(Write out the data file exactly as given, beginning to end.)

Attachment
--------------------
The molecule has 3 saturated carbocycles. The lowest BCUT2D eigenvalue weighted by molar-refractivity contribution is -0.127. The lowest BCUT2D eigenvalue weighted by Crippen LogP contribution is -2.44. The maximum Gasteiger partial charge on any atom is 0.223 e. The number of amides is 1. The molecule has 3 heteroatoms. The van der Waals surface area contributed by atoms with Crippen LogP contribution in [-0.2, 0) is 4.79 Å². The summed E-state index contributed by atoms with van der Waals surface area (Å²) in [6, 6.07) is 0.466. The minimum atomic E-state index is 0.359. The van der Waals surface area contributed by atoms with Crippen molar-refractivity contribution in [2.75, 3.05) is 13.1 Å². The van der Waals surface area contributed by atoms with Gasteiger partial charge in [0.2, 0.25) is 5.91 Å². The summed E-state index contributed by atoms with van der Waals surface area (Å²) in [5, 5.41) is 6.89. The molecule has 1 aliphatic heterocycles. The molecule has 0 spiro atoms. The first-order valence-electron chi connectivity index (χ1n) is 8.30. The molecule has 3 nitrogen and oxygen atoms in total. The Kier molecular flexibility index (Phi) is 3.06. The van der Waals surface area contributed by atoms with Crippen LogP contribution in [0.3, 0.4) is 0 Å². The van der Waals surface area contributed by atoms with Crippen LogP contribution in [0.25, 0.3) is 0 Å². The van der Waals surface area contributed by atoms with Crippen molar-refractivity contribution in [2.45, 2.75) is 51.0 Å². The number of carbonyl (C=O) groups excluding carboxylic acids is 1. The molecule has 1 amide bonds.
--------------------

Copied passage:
The molecule has 3 saturated carbocycles. The lowest BCUT2D eigenvalue weighted by molar-refractivity contribution is -0.127. The lowest BCUT2D eigenvalue weighted by Crippen LogP contribution is -2.44. The maximum Gasteiger partial charge on any atom is 0.223 e. The number of amides is 1. The molecule has 3 heteroatoms. The van der Waals surface area contributed by atoms with Crippen LogP contribution in [-0.2, 0) is 4.79 Å². The summed E-state index contributed by atoms with van der Waals surface area (Å²) in [6, 6.07) is 0.466. The minimum atomic E-state index is 0.359. The van der Waals surface area contributed by atoms with Crippen molar-refractivity contribution in [2.75, 3.05) is 13.1 Å². The van der Waals surface area contributed by atoms with Gasteiger partial charge in [0.2, 0.25) is 5.91 Å². The summed E-state index contributed by atoms with van der Waals surface area (Å²) in [5, 5.41) is 6.89. The molecule has 1 aliphatic heterocycles. The molecule has 0 spiro atoms. The first-order valence-electron chi connectivity index (χ1n) is 8.30. The molecule has 3 nitrogen and oxygen atoms in total. The Kier molecular flexibility index (Phi) is 3.06. The van der Waals surface area contributed by atoms with Crippen LogP contribution in [0.3, 0.4) is 0 Å². The van der Waals surface area contributed by atoms with Crippen LogP contribution in [0.25, 0.3) is 0 Å². The van der Waals surface area contributed by atoms with Crippen molar-refractivity contribution in [2.45, 2.75) is 51.0 Å². The number of carbonyl (C=O) groups excluding carboxylic acids is 1. The molecule has 1 amide bonds.